Betatrophin: A Hormone that Controls Pancreatic β Cell Proliferation
Here is another excellent example of how science still has not researched the whole picture for diabetes. This study will be an ongoing story that will probably result in a new drug therapy. The nice part about this potential is that this hormone, unlike many of the current drugs, will actually allow for some repair of the pancreas.
Keep in mind that this is a rat study and as many of you know this may or may not translate to a human’s metabolism, with safety. We will keep you updated as there are many new findings in the field of cardiometabolic medicine.
Obviously even if this is a successful option for those experiencing adverse changes in their blood sugar levels it remains both prudent and obvious, diet and exercise remain the key factors that you can control.
- •Betatrophin causes a specific increase in pancreatic β cell replication
- •Betatrophin is a secreted protein expressed in liver and fat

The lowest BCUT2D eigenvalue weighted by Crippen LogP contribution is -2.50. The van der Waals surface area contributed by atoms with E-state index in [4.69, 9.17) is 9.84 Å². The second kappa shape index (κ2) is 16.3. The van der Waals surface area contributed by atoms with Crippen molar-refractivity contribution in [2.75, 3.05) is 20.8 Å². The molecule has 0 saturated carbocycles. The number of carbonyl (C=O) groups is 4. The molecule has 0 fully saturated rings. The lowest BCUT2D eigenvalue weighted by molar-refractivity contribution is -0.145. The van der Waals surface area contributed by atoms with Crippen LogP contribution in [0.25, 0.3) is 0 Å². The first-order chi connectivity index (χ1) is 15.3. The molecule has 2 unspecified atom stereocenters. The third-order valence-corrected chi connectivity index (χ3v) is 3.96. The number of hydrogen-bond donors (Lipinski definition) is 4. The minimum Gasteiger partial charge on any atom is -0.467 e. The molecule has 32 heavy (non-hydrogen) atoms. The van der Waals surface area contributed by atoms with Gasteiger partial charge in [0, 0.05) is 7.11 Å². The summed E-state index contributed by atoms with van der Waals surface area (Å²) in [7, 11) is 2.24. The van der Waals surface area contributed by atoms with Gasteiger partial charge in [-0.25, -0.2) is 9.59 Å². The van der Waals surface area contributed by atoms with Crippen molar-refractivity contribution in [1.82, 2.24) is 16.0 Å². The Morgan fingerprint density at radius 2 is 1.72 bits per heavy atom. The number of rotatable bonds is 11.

- •The increase in β cell replication and mass improves glycemic control
Replenishing insulin-producing pancreatic β cell mass will benefit both type I and type II diabetics. In adults, pancreatic β cells are generated primarily by self-duplication. We report on a mouse model of insulin resistance that induces dramatic pancreatic β cell proliferation and β cell mass expansion. Using this model, we identify a hormone, betatrophin, that is primarily expressed in liver and fat. Expression of betatrophin correlates with β cell proliferation in other mouse models of insulin resistance and during gestation. Transient expression of betatrophin in mouse liver significantly and specifically promotes pancreatic β cell proliferation, expands β cell mass, and improves glucose tolerance. Thus, betatrophin treatment could augment or replace insulin injections by increasing the number of endogenous insulin-producing cells in diabetics.
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